"Psychedelic dream pop" may not be the first thing you think of when you think of Brazilian music, and yet the duo of Lucas Moura and Felipe Augusto, aka Glue Trip, take the tropics on a strange, wonderful trip on the track "Old Blood."
For its new album the Oklahoma City band Skating Polly decided to work with lo-fi experimental king Calvin Johnson, and the results, as heard on the track "Alabama Movies," prove that art punk really can be made riotously fuzzy and scuzzy again.
Crafty and intricate, the music of Forsthays has undeniable echoes of Frank Ocean while still venturing into wholly new, wholly eclectic electro-R&B vistas. Case in point: the new track "Better Off Now."
Des Moines, Iowa band the River Monks take folk foundations -- banjo, guitar and close harmonies -- and then build and build from there, creating a mysterious, almost psychedelic sound on the new track "Beasts."
When you decide to take on a cover of Tears for Fears' best-known song, you'd better have a concept, and that concept best not be tongue in cheek. Vancouver band Bear Mountain somehow manages to put its own playful, experimental stamp on "Everybody Wants to Rule the World" while still paying homage to the sing-along catchiness that made the song such a pleasure to begin with.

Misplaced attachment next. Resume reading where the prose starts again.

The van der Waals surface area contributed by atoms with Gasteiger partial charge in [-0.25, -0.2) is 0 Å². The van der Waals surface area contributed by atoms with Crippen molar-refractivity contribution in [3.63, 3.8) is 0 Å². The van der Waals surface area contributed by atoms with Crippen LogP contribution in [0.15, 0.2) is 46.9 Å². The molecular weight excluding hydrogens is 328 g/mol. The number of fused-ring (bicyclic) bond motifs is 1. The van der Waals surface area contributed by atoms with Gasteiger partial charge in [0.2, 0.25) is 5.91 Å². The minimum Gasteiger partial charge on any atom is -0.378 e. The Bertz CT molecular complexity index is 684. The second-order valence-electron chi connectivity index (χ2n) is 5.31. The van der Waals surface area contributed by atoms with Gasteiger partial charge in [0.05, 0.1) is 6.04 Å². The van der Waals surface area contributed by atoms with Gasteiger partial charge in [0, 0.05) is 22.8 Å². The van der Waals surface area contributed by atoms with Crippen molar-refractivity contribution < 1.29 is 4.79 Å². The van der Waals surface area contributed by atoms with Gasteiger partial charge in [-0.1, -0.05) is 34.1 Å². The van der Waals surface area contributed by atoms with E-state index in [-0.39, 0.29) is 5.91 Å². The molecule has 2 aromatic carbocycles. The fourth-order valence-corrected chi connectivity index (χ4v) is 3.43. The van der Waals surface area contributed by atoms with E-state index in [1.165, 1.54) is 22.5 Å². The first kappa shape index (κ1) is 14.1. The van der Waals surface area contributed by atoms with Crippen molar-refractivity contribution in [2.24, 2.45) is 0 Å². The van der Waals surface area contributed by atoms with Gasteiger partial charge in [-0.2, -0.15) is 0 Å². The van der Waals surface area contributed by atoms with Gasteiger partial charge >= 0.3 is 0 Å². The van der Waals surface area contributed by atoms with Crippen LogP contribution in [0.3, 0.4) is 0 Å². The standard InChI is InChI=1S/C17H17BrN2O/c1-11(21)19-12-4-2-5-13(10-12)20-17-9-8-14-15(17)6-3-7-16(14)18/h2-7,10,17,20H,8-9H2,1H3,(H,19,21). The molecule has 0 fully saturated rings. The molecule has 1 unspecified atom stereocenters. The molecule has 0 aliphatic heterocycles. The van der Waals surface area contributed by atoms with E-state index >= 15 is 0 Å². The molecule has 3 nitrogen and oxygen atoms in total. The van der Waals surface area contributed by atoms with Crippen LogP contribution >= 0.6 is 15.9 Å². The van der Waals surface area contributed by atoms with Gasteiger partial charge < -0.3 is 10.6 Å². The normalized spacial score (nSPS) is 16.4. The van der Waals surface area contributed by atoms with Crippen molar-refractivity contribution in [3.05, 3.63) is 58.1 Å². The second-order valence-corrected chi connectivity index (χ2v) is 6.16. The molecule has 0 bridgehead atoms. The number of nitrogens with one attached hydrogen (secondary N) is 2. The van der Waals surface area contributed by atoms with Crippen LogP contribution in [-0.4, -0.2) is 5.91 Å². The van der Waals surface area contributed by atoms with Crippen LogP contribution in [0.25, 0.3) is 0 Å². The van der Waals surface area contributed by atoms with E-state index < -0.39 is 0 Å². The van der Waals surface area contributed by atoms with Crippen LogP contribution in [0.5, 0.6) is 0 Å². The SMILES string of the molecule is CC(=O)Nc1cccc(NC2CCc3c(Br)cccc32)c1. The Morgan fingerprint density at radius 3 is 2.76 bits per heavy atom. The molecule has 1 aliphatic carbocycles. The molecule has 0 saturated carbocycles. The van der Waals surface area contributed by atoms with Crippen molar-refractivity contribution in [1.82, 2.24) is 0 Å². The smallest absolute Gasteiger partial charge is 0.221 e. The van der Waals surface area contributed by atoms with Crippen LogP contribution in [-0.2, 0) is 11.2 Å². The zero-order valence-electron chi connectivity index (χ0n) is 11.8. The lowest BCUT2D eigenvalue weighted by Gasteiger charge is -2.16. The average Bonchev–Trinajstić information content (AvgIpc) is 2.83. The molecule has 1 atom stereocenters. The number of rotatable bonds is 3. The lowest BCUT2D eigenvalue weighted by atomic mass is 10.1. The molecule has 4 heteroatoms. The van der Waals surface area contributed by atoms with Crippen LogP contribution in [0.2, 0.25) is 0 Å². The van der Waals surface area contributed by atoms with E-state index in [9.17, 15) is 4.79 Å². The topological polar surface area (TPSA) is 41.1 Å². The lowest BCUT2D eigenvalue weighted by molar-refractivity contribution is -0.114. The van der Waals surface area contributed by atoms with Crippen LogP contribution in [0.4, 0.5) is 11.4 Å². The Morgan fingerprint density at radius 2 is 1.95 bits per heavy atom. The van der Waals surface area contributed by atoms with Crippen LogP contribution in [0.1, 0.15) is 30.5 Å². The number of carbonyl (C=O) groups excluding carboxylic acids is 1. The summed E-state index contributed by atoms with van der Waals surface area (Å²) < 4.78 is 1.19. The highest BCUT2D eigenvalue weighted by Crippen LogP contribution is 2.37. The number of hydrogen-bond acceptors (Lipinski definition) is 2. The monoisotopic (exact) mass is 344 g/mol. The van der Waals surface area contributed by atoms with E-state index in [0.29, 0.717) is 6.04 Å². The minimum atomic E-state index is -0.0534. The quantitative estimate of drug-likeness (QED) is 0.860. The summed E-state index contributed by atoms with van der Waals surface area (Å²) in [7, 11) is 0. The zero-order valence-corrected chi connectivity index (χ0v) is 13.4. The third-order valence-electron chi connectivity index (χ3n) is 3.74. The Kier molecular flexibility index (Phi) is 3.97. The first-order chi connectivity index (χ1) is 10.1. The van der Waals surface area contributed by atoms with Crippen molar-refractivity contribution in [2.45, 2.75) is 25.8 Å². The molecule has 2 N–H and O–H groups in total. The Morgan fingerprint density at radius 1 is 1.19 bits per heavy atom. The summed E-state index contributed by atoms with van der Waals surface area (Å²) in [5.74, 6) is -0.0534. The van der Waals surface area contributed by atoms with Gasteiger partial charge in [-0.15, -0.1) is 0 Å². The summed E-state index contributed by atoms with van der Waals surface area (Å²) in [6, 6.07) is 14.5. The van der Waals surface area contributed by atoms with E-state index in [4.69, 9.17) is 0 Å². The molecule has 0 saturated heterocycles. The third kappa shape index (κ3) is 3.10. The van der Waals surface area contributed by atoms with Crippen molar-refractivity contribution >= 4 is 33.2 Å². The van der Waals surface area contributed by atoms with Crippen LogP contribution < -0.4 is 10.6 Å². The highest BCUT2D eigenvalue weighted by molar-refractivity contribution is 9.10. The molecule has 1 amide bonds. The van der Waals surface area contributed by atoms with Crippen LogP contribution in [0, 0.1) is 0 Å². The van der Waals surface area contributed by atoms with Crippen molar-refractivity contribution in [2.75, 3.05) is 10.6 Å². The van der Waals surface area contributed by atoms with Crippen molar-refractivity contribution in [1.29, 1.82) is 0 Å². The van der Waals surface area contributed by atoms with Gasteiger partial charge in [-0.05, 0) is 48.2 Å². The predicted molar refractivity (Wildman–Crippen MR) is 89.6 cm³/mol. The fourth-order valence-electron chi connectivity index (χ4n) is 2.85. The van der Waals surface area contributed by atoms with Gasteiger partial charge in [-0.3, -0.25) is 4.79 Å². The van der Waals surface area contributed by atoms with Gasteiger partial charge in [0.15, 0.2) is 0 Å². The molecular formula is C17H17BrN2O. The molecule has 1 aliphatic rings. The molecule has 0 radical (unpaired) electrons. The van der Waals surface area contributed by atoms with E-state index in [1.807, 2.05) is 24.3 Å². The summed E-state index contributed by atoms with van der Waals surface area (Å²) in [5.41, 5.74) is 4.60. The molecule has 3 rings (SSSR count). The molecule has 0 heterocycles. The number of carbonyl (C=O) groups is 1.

"Strugglin'" by I Am the Albatross is more than just another lo-fi foray into gothic country. The Austin-based trio has sure-footed, bluesy musicality and a great Leonard Cohen quote to get you brooding along.
On "The Weight of It All," call-and-response vocals and a surging, guitar-lit chorus enrich the piano-based confessions of Newfoundland-born, Halifax, Canada-based singer-songwriter Kim Harris.
For his new album "Draws Blood," Cape Breton, Canada songwriter Carleton Stone enlisted Howie Beck (Feist) and Jason Collett (Broken Social Scene) to assist in producing, but the tense, prickly tone of "Climbing up the Walls" is still very much his own.
The tones and textures of 'Garden,' a new song by Owls of the Swamp (aka Australian songwriter Pete Uhlenbruch), seem to disappear like breath off a fresh razor. But somehow the tranquility of the track lingers long after it's gone.
Cajita started out as the one-man band of Jay Chakravorty, though recently the project has taken on a broader but still achingly intimate quality. One listen to "The Stars" is enough to succumb to the sound.